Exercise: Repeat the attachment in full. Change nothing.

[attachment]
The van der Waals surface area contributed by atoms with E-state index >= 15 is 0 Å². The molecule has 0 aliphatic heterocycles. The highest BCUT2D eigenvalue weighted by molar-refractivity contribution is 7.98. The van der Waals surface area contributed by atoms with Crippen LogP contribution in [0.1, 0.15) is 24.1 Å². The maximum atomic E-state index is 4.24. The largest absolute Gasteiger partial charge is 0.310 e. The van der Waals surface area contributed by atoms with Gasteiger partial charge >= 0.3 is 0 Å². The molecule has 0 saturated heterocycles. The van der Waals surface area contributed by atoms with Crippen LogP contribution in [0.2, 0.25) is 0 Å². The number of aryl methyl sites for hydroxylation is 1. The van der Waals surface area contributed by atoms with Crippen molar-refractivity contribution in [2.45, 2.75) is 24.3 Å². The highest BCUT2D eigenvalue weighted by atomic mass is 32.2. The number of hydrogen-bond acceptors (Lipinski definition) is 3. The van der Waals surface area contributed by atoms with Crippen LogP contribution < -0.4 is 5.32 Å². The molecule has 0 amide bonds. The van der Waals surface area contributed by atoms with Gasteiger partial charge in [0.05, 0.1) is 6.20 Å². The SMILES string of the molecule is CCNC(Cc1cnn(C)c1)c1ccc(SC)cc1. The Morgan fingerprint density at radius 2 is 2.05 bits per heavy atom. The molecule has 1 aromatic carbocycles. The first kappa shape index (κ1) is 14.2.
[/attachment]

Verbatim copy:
The van der Waals surface area contributed by atoms with E-state index >= 15 is 0 Å². The molecule has 0 aliphatic heterocycles. The highest BCUT2D eigenvalue weighted by molar-refractivity contribution is 7.98. The van der Waals surface area contributed by atoms with Crippen LogP contribution in [0.1, 0.15) is 24.1 Å². The maximum atomic E-state index is 4.24. The largest absolute Gasteiger partial charge is 0.310 e. The van der Waals surface area contributed by atoms with Gasteiger partial charge >= 0.3 is 0 Å². The molecule has 0 saturated heterocycles. The van der Waals surface area contributed by atoms with Crippen LogP contribution in [0.2, 0.25) is 0 Å². The number of aryl methyl sites for hydroxylation is 1. The van der Waals surface area contributed by atoms with Crippen molar-refractivity contribution in [2.45, 2.75) is 24.3 Å². The highest BCUT2D eigenvalue weighted by atomic mass is 32.2. The number of hydrogen-bond acceptors (Lipinski definition) is 3. The van der Waals surface area contributed by atoms with Crippen LogP contribution < -0.4 is 5.32 Å². The molecule has 0 amide bonds. The van der Waals surface area contributed by atoms with Gasteiger partial charge in [0.05, 0.1) is 6.20 Å². The SMILES string of the molecule is CCNC(Cc1cnn(C)c1)c1ccc(SC)cc1. The Morgan fingerprint density at radius 2 is 2.05 bits per heavy atom. The molecule has 1 aromatic carbocycles. The first kappa shape index (κ1) is 14.2.